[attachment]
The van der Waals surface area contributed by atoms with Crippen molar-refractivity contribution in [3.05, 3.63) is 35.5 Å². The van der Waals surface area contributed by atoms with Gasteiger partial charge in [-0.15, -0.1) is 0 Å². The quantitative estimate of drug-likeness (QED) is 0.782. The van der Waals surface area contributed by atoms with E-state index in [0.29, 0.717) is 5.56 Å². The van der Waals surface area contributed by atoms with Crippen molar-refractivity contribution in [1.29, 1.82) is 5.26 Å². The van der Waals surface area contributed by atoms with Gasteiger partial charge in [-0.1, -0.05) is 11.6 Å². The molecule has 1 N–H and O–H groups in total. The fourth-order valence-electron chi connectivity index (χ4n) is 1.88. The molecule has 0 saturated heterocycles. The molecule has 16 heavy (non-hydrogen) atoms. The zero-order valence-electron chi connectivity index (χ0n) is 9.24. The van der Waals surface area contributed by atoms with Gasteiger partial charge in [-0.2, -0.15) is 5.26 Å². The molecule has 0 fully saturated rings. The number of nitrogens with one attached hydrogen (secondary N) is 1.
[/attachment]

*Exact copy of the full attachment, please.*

The van der Waals surface area contributed by atoms with Crippen molar-refractivity contribution in [3.05, 3.63) is 35.5 Å². The van der Waals surface area contributed by atoms with Gasteiger partial charge in [-0.15, -0.1) is 0 Å². The quantitative estimate of drug-likeness (QED) is 0.782. The van der Waals surface area contributed by atoms with E-state index in [0.29, 0.717) is 5.56 Å². The van der Waals surface area contributed by atoms with Crippen molar-refractivity contribution in [1.29, 1.82) is 5.26 Å². The van der Waals surface area contributed by atoms with Gasteiger partial charge in [-0.1, -0.05) is 11.6 Å². The molecule has 1 N–H and O–H groups in total. The fourth-order valence-electron chi connectivity index (χ4n) is 1.88. The molecule has 0 saturated heterocycles. The molecule has 16 heavy (non-hydrogen) atoms. The zero-order valence-electron chi connectivity index (χ0n) is 9.24. The van der Waals surface area contributed by atoms with Gasteiger partial charge in [-0.2, -0.15) is 5.26 Å². The molecule has 0 fully saturated rings. The number of nitrogens with one attached hydrogen (secondary N) is 1.